As the saying goes: Even a stopped clock is right twice a day — unless that stopped clock is New York Times Nobel Laureate economist, columnist and “never Trumper” Paul Krugman.

National Review senior writer and economist David Harsanyi took a turn dismantling Krugman in a recent op-ed called “Paul Krugman: Always Wrong, Never in Doubt,” which drew the praise of President Donald Trump via Twitter.

So what exactly has Krugman been wrong about in regard to Trump? Well, in a word, everything, Harsanyi argues.

Krugman first warned of an impending global recession “with no end in sight,” shortly after Trump was elected in 2016, which may have been his worst prediction ever.

“We could file that under ‘post-election hysteria,’ but as late as April of this year he was still telling crowds that the bond-market signals predicted ‘a pretty good chance of a recession sometime in the next year or so,'” Harsanyi wrote.

And Krugman has kept the doomsaying going all year:

Of course, as Harsanyi points out, just a couple of weeks after the “Trump boom expired,” CNBC reported that the October jobs report came in a 128,000 — even with the GM/UAW strike.

At some point, Harsanyi writes, Krugman will be right because recessions are inevitable in a capitalist system that has boom and bust phases.

“In the past 60 years the United States has been hit with recessions in 1960–61, 1969–70, 1973–75, 1980, 1981–82, 1990–91, 2001, and 2007–09. History says we’re probably due for another one soon,” Harsanyi wrote. “When it hits, Krugman will blame tax cuts, unfettered capitalist greed, a dearth of regulations — and maybe climate change, or whatever hobbyhorse he’s riding at the time. MSNBC hosts will hail him as a seer.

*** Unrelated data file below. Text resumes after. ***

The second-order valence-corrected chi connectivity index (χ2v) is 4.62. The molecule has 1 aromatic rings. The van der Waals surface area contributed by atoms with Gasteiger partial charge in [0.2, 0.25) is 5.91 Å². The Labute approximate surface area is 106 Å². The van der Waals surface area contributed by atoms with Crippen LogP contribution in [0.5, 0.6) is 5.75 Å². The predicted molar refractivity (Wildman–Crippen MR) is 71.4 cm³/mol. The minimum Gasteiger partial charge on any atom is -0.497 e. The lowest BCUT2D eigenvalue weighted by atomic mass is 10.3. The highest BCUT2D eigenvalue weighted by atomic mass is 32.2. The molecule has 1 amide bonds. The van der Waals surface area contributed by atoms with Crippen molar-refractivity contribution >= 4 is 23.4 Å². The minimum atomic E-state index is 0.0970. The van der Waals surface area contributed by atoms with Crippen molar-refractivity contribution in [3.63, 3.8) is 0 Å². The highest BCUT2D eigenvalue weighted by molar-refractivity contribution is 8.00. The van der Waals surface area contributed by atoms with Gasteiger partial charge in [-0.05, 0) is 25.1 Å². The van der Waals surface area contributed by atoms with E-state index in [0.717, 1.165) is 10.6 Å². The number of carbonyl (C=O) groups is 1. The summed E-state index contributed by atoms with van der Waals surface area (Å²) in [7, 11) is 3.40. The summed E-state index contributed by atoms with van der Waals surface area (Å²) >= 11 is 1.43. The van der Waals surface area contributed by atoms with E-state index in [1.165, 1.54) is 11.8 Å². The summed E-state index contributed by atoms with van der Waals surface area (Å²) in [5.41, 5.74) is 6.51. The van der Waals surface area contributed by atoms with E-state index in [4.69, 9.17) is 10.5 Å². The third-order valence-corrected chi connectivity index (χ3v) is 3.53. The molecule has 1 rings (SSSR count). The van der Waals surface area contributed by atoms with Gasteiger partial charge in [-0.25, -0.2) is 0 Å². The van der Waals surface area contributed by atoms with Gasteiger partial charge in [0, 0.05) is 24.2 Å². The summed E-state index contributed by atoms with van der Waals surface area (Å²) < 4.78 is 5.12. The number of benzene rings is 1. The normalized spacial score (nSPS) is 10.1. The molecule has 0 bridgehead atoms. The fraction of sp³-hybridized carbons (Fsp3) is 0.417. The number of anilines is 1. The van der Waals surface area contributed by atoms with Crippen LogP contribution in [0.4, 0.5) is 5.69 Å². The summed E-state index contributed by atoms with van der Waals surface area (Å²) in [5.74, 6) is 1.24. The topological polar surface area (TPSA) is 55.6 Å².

“Much like most economists, I have no clue what the future holds. But I do know that Barack Obama, who oversaw the slowest recovery in American history, was constantly being given credit for averting disaster by adopting smart policies (read: spending). Years after the bailouts — which is to say years of D.C. gridlock in which the former president, by his own admission, couldn’t enact any of his preferred economic policies — Democrats were still claiming that short-term first-year spending fixes were the impetus for growth.”

Or, more likely, Washington stopped helping.

But while Trump constantly takes a victory lap on the state of the economy, Harsanyi notes that presidents play a far smaller part in economic growth than most people think.

“But Trump-era job creation was a far tougher task, since he was operating with less room for job growth than his predecessor. And considering the (self-inflicted) trade wars, political turmoil, and foreign-policy concerns that have dominated much of his first term, conventional wisdom tells us we should be struggling. Yet it’s clear that we’ve had a pretty resilient economy.

“What has Trump done? The two things Paul Krugman hates most: Regulatory rollbacks and tax cuts. And yet here we are.”